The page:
In short, young voters, including Democrats, view current leaders of the Republican Party as ideological, flame throwing media personalities.
But according to these focus groups, the future of the GOP is different.
"Yet across all six groups, when the topic turned to future leaders of the parties, the GOP was clearly in a stronger position. Asked to name up-and- coming Republican stars, these young Obama voters could point to a number of examples. Marco Rubio, Chris Christie, Paul Ryan, Bobby Jindal, and Rand Paul were all mentioned. On the Democratic side? Few groups could list even one up-and-coming Democratic leader. The young men’s focus group in Columbus named Cory Booker, while another participant said, 'I can’t think of any young people.'"
The point College Republicans make: the GOP may have struggled with young voters in the past, but all hope is not lost.
There are plenty of Democrats who will disagree with the idea that their party has a dearth of young talent. Many would point to New York Gov. Andrew Cuomo, Maryland Gov. Martin O'Malley, Newark Mayor Cory Booker and San Antonio Mayor Julian Castro as rising stars in the party.
But the mere fact that young voters of all political stripes see a lack of depth with the Democrats bench caught our eye today – especially with 2016 on the political horizon.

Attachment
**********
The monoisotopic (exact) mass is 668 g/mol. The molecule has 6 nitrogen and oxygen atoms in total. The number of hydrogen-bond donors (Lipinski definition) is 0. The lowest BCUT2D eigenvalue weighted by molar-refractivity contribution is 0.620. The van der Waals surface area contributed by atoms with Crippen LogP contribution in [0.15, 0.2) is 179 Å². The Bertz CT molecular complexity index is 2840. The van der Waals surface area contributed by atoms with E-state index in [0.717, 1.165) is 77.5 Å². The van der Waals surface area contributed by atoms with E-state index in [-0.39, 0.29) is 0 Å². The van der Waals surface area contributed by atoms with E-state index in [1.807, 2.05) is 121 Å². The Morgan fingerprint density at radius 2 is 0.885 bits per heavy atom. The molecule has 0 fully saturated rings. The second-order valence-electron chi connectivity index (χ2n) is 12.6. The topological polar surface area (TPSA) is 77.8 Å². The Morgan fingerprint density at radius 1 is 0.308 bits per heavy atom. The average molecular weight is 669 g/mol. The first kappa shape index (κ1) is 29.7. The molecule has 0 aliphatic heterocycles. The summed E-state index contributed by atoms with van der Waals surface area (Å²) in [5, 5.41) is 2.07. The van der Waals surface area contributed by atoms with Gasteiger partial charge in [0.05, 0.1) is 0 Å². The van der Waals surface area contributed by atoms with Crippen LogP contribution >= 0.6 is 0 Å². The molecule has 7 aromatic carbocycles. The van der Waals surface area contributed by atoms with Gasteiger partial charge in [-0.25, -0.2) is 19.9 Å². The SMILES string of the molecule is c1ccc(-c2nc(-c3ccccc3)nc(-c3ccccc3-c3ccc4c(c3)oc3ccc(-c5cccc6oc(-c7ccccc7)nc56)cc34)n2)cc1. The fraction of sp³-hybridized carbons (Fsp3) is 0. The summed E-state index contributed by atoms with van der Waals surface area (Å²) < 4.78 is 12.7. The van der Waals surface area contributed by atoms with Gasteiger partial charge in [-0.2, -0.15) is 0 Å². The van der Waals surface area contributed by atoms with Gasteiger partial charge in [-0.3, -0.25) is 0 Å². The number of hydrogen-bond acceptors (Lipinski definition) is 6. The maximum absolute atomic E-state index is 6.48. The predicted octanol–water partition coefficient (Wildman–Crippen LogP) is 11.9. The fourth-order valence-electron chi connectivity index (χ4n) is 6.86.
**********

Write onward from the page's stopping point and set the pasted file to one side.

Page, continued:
Did you miss it?
Leading CNNPolitics: IRS investigation takes nasty turn as more hearings loom
The Internal Revenue Service controversy took a few sharp turns this weekend, with the Cupid Shuffle, lavish hotel expenses, and the head-turning "L-word" finding its way into the mix. Wait, what? – Ashley Killough
Leading Drudge: Ruled: Take Their DNA
A sharply divided Supreme Court on Monday said police can routinely take DNA from people they arrest, equating a DNA cheek swab to other common jailhouse procedures like fingerprinting. – Jesse Holland
Leading HuffPo: On The Upswing: GOP Rebound Poses Stark Challenge For Dems
Republican governors took over statehouses across the country after the 2010 elections and immediately acted on promises to usher in a new era of budget cutting and conservative labor policies. Public backlash followed just as quickly; they watched their popularity drop while Democrats talked of political retribution. – Thomas Beaumont